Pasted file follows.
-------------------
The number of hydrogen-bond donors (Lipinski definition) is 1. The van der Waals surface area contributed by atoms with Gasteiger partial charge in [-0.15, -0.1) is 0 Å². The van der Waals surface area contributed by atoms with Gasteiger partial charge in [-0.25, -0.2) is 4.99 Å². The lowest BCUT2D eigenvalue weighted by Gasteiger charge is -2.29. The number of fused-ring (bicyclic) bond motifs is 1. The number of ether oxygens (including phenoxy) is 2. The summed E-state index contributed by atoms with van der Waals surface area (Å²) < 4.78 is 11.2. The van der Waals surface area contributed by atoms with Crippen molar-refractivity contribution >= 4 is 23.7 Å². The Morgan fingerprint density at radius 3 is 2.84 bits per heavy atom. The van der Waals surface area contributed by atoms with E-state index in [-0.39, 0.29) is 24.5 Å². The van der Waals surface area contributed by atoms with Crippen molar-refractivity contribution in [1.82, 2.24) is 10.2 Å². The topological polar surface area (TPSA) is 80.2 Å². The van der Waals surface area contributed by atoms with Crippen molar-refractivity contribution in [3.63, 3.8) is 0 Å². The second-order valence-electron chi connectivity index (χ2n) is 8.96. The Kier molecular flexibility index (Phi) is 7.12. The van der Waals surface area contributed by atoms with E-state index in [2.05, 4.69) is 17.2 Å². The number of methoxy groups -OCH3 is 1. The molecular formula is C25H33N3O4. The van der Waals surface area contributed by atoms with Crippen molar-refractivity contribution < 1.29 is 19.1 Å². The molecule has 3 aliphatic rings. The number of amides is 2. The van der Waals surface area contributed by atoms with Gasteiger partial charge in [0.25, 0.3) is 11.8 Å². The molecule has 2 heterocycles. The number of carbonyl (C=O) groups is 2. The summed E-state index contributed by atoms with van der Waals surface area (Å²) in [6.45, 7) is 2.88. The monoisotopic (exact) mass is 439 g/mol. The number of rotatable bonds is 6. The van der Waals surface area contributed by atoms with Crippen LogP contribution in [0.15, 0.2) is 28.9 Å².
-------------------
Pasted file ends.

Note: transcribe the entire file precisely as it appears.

The number of hydrogen-bond donors (Lipinski definition) is 1. The van der Waals surface area contributed by atoms with Gasteiger partial charge in [-0.15, -0.1) is 0 Å². The van der Waals surface area contributed by atoms with Gasteiger partial charge in [-0.25, -0.2) is 4.99 Å². The lowest BCUT2D eigenvalue weighted by Gasteiger charge is -2.29. The number of fused-ring (bicyclic) bond motifs is 1. The number of ether oxygens (including phenoxy) is 2. The summed E-state index contributed by atoms with van der Waals surface area (Å²) < 4.78 is 11.2. The van der Waals surface area contributed by atoms with Crippen molar-refractivity contribution >= 4 is 23.7 Å². The Morgan fingerprint density at radius 3 is 2.84 bits per heavy atom. The van der Waals surface area contributed by atoms with E-state index in [-0.39, 0.29) is 24.5 Å². The van der Waals surface area contributed by atoms with Crippen molar-refractivity contribution in [1.82, 2.24) is 10.2 Å². The topological polar surface area (TPSA) is 80.2 Å². The van der Waals surface area contributed by atoms with Crippen molar-refractivity contribution in [3.63, 3.8) is 0 Å². The second-order valence-electron chi connectivity index (χ2n) is 8.96. The Kier molecular flexibility index (Phi) is 7.12. The van der Waals surface area contributed by atoms with E-state index in [2.05, 4.69) is 17.2 Å². The number of methoxy groups -OCH3 is 1. The molecular formula is C25H33N3O4. The van der Waals surface area contributed by atoms with Crippen molar-refractivity contribution < 1.29 is 19.1 Å². The molecule has 3 aliphatic rings. The number of amides is 2. The van der Waals surface area contributed by atoms with Gasteiger partial charge in [0.25, 0.3) is 11.8 Å². The molecule has 2 heterocycles. The number of carbonyl (C=O) groups is 2. The summed E-state index contributed by atoms with van der Waals surface area (Å²) in [6.45, 7) is 2.88. The monoisotopic (exact) mass is 439 g/mol. The number of rotatable bonds is 6. The van der Waals surface area contributed by atoms with Crippen LogP contribution in [0.15, 0.2) is 28.9 Å².